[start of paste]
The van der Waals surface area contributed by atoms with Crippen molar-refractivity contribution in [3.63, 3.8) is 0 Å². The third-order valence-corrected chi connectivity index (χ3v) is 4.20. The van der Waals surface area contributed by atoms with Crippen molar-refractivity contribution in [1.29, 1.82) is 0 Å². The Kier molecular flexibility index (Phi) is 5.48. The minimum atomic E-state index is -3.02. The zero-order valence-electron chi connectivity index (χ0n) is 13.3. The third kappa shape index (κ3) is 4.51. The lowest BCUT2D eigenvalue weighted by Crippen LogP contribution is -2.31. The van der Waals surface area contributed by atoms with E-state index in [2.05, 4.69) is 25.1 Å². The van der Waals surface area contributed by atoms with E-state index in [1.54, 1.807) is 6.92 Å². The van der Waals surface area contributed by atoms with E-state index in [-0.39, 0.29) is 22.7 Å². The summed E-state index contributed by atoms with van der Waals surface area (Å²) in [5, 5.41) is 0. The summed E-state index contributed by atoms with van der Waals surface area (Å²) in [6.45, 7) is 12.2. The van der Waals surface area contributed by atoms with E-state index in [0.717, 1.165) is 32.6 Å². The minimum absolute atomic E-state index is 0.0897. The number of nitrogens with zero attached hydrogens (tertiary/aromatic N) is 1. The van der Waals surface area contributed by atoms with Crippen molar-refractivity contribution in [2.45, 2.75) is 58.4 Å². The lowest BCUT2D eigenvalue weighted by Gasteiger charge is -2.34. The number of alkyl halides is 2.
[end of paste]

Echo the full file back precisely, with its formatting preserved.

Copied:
The van der Waals surface area contributed by atoms with Crippen molar-refractivity contribution in [3.63, 3.8) is 0 Å². The third-order valence-corrected chi connectivity index (χ3v) is 4.20. The van der Waals surface area contributed by atoms with Crippen molar-refractivity contribution in [1.29, 1.82) is 0 Å². The Kier molecular flexibility index (Phi) is 5.48. The minimum atomic E-state index is -3.02. The zero-order valence-electron chi connectivity index (χ0n) is 13.3. The third kappa shape index (κ3) is 4.51. The lowest BCUT2D eigenvalue weighted by Crippen LogP contribution is -2.31. The van der Waals surface area contributed by atoms with E-state index in [2.05, 4.69) is 25.1 Å². The van der Waals surface area contributed by atoms with E-state index in [1.54, 1.807) is 6.92 Å². The van der Waals surface area contributed by atoms with E-state index in [-0.39, 0.29) is 22.7 Å². The summed E-state index contributed by atoms with van der Waals surface area (Å²) in [5, 5.41) is 0. The summed E-state index contributed by atoms with van der Waals surface area (Å²) in [6.45, 7) is 12.2. The van der Waals surface area contributed by atoms with E-state index in [0.717, 1.165) is 32.6 Å². The minimum absolute atomic E-state index is 0.0897. The number of nitrogens with zero attached hydrogens (tertiary/aromatic N) is 1. The van der Waals surface area contributed by atoms with Crippen molar-refractivity contribution in [2.45, 2.75) is 58.4 Å². The lowest BCUT2D eigenvalue weighted by Gasteiger charge is -2.34. The number of alkyl halides is 2.